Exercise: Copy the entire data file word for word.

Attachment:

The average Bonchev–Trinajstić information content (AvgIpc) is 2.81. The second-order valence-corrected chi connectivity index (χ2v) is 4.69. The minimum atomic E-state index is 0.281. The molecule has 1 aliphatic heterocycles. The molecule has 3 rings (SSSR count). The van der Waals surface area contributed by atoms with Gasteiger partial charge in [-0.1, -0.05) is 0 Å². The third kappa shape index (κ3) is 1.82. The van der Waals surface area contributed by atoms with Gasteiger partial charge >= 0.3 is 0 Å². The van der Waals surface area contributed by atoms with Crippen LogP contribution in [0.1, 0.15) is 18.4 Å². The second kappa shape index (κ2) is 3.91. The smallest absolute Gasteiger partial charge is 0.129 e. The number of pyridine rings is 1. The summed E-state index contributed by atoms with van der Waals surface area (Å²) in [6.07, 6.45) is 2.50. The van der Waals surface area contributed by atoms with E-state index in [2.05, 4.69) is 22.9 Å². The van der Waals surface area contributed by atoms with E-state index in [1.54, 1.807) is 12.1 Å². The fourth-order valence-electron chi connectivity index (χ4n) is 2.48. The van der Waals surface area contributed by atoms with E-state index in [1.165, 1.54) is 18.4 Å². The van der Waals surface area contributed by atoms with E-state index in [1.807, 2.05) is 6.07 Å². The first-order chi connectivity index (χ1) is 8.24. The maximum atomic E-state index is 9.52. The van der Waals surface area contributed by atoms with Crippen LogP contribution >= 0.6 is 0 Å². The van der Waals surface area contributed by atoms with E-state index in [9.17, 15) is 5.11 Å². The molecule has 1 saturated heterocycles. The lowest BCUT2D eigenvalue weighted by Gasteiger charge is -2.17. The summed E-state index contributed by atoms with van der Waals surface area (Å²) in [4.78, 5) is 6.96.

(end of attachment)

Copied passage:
The average Bonchev–Trinajstić information content (AvgIpc) is 2.81. The second-order valence-corrected chi connectivity index (χ2v) is 4.69. The minimum atomic E-state index is 0.281. The molecule has 1 aliphatic heterocycles. The molecule has 3 rings (SSSR count). The van der Waals surface area contributed by atoms with Gasteiger partial charge in [-0.1, -0.05) is 0 Å². The third kappa shape index (κ3) is 1.82. The van der Waals surface area contributed by atoms with Gasteiger partial charge >= 0.3 is 0 Å². The van der Waals surface area contributed by atoms with Crippen LogP contribution in [0.1, 0.15) is 18.4 Å². The second kappa shape index (κ2) is 3.91. The smallest absolute Gasteiger partial charge is 0.129 e. The number of pyridine rings is 1. The summed E-state index contributed by atoms with van der Waals surface area (Å²) in [6.07, 6.45) is 2.50. The van der Waals surface area contributed by atoms with E-state index in [2.05, 4.69) is 22.9 Å². The van der Waals surface area contributed by atoms with E-state index in [1.54, 1.807) is 12.1 Å². The fourth-order valence-electron chi connectivity index (χ4n) is 2.48. The van der Waals surface area contributed by atoms with E-state index in [1.165, 1.54) is 18.4 Å². The van der Waals surface area contributed by atoms with E-state index in [1.807, 2.05) is 6.07 Å². The first-order chi connectivity index (χ1) is 8.24. The maximum atomic E-state index is 9.52. The van der Waals surface area contributed by atoms with Crippen LogP contribution >= 0.6 is 0 Å². The van der Waals surface area contributed by atoms with E-state index in [9.17, 15) is 5.11 Å². The molecule has 1 saturated heterocycles. The lowest BCUT2D eigenvalue weighted by Gasteiger charge is -2.17. The summed E-state index contributed by atoms with van der Waals surface area (Å²) in [4.78, 5) is 6.96.